Life is so random, you know? Beautiful hot day, camera in tow, on the phone with my mom, get to King's Road, turn left. If I had left a few minutes earlier, and turned down the street I had planned to, I'd have had the Ab Fab girls passing me. But instead, just before 'my' torch bearer, I saw, in an open truck, a young boy, holding a torch. Looking ahead, with the most intense seriousness. It was just a moment passing  - I was shooting people, cars, cyclists - whatever caught my eye - but that moment I didn't capture on film. (Okay, not film: on digital). But it was a moment that will stay with me always. This little boy, like a buddha or a prince (the buddha, actually, was both). Everything good seemed encapsulated in that boy.

And as I heard others say: it really was kind of quick. A lot of fuss - a LOT of fuss - trucks and people and sound and anticipation (and I can show you those shots, too, another time) and then, my man. Whizzing by, with a smile. And the crowd cheering. It really was quite exciting!

His name, it turns out, is Robert Groves, and I didn't know if he was an athlete, or a normal person, so when I googled him, this is what I found: click here. And I was so moved by his application, I am printing it here, verbatim:

'Bob spreads happiness and hope. Bob was an addict but now teatotal fit and healthy. An inspiration to all that know and meet him.I want to Run a Marathon under 3 hours 15 mins so that i can achieve a good for age in the London Marathon i come from a very overweight and unhealthy background and have already run a marathon in 3 hours 30 mins. I believe that if i can do it i will help others to see that they can do it to.'

Funny timing, too: I've been using the phrase 'passing on the torch' for over a year now, whenever - which happens all the time - people contact me about street shooting. 'I'm passing on the torch to the next generation of street style photographers', I say, when I decline to go to fashion week or do street style. But then a lovely young woman I haven't yet met, named Natasha Lee, pulled me out of retirement last week, for an affilliate of Elle called glo.com. And my first piece for them went live yesterday. You can see it here, and I'll be doing posts on those shots, and more, over the days and weeks to come. In the meantime, though, shown here is a girl I saw near me on the King's Road as the torch went by - you can see her in the BBC footage, we were around 13:45 - she got my vote for 'best street style look' of the day. I love floaty dresses and tough guy boots. Classic summer yin yang look.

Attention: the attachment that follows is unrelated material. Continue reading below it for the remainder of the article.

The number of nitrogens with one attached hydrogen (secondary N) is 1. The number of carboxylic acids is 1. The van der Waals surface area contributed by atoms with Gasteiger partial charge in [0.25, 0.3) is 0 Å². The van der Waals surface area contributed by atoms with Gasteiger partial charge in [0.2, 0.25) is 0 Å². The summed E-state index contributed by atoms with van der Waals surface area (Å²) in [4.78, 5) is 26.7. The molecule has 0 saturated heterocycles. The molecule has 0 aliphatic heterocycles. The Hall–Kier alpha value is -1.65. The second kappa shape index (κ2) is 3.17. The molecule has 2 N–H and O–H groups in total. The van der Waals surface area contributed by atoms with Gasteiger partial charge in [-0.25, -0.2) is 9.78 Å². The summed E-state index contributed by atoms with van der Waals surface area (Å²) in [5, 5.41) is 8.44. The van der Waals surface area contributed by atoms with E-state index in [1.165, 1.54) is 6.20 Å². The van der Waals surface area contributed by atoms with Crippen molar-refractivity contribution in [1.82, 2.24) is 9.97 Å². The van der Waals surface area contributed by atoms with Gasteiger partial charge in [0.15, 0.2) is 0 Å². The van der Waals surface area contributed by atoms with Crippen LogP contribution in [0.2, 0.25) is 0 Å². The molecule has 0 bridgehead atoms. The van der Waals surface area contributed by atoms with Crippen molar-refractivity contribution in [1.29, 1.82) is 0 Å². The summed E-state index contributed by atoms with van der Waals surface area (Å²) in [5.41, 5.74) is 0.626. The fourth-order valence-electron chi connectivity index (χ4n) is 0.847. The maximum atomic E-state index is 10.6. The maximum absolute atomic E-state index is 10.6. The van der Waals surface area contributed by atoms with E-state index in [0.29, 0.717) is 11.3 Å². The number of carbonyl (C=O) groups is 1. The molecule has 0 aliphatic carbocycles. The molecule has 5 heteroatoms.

This is such a jumble of a post - the more I fuss with it, the longer and more jumbled it's getting - but my husband is talking, and I want to get it up before the Opening Ceremony begins. My husband thinks he's too cool for that stuff but - who knows - maybe he'll grace the cat and I with his presence in front of the telly.

Lovely weekend, all! xoxo


save the surprise

Ever since last autumn, when I was meeting and texting and texting and arranging with Danny Boyle's production manager, who, by the way, is nothing like Kevin Thingy on Twenty Twelve - he is SO NICE and SO COOL - for a film shoot they were doing on our garden square (I'm the secretary, and this went on for a few weeks - see 'gorgeous george'), I've known that timing was tight because Danny was also 'doing the Olympics'. At the time, that meant nothing to me - I can't bear crowds, and knew that, come summer, I'd be getting out of Dodge.

But it didn't occur to us when we moved our annual late July to mid August Long Island beach holiday to later in August, that we'd be here. And - why am I always surprised when this happens? - I never thought I'd go from all blase to truly buzzed, before it's even begun.

Especially because I LOVE a good surprise.

I used to think - when I was a girl, a teen - that the world was divided between those that are 'deep' and those that are 'shallow'. Somewhere in my twenties, I changed that to people that have a sense of humour, who can get a joke and more importantly, laugh at themselves, and those who not only can't, but create drama. And while that division holds, I have in recent years realised that Trust Trumps All.

My latest World Division is between those who love a good bit of gossip, and those who can keep a secret.

So when my husband woke me with the news that 10,000 invited guests (the number is actually 60,000 - the 10,000 is the number of performers) are still managing to keep a secret about the secret of the opening ceremony that Danny's got up his sleeve for tomorrow night (see Telegraph), I discovered #savethesurprise. Note to self: twitter isn't always about @humblebragging: it's really incredibly moving to read this hash tag. It's heartening to know, for example, that one woman LOST A FRIEND ON FACEBOOK rather than reveal the surprise.

I can't imagine what it is, but my imagination is now running wild.  And while I'd love to quote tweets for you here, this post is long enough. And while my friends are watching the torch pass in various parts of Great London, I'm catching up on the brilliant Twenty Twelve and kicking myself that I've missed so many episodes on series two. And pinching myself that we live so close to Hyde Park.

Photo - as before - by me, backstage at Holly Fulton, LFW. It was a staged surprise, posed by another photographer in the 'first view' scrum. But I prefer the real kind of surprise, and am blown away that so many people are honouring one man's wishes, and keeping this one. God Bless the British spirit: it's so.. Dunkirk.

This song, by the way, still gives me goose bumps. After all these years.


Getting really teary following this live: I think it's the music that's killing me. To watch: click here.


two women

This is a tale of two women.

They both liked to wear fun hats.

(Although, to my surprise, the one I most associated with her hats was rarely photographed wearing one, considering that women always wore hats in her time. The other wore the most astonishing assortment of hats: men's caps, tophats.. even though no one wore hats in the late sixties and seventies).